Going over the fiscal cliff would hit the fragile U.S. economy with about $800 billion of tax increases (mostly) and spending cuts in calendar 2013, or about 5% of GDP. Now there’s not much history of this sort of thing in the United States, but there is some. Citigroup:
There is nothing in the recent history of U.S. fiscal policymaking that matches a policy shock on this scale. Leaving aside the policy missteps of the 1930s, the only comparable experience with major fiscal tightening in the postwar era occurred in 1968 in a radically different economic and financial environment.
An across-the-board 10% surcharge in income and corporate taxes (along with other tax hikes and selective spending cuts) was imposed to pay for the Vietnam war buildup but also as a major countercyclical move to halt an inflationary boom. That tightening amounted to 3% of potential GDP in fiscal 1969 (which ran from July to June in that era) and an additional half percentage point in 1970.
That tightening in fiscal policy was instrumental in slowing GDP from an overheating 5% pace to 2% in mid-1969, by which time monetary policy was tightening significantly, aided by the effects of disintermediation on the supply of money and credit. By the end of 1969, the economy entered a mild recession that continued through the end of 1970 when a very damaging auto strike lasting more than two months slowed manufacturing activity sharply in the fourth quarter. As a result, it is hard to isolate the full effects of fiscal restraint from other events. Nonetheless, signs of slowing appeared abruptly with the passage of the tax surcharge, a few quarters before financial conditions tightened severely in the spring of 1969.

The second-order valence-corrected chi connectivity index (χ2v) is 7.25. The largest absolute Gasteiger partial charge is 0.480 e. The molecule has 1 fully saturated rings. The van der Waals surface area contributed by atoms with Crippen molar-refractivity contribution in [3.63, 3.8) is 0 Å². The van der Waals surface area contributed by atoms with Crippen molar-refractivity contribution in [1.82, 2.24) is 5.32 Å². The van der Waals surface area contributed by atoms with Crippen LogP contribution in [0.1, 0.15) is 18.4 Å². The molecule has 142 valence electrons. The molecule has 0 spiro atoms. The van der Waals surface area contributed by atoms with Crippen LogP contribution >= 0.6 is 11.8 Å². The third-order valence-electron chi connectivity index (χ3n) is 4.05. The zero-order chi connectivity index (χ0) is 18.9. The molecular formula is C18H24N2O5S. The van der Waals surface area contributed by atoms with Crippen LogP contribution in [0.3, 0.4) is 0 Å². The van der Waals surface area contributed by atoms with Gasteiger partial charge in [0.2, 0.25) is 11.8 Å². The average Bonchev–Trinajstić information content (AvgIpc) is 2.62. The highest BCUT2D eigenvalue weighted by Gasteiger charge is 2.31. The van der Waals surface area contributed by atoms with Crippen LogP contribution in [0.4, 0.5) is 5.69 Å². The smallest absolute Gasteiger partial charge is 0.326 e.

Shorter, the fiscal tightening led to a recession. As show in the chart below:
And keep in mind the U.S. economy was far more robust heading into the 1966-67 downturn than it would be right now. Then it was growing around 5% a year. Today? Barely 2%.
The downturn was also an important milestone in what turned to be a long-period of economic decline for the United States. That’s reflected in the stock market’s horrible performance from 1966 through 1982. It basically when nowhere in nominal terms, as seen in the chart below from Yahoo Finance of the S&P 500:
And adjusted for inflation, stocks fell by two-thirds of that period. It was a period marked by rising taxes, regulation, and easy money.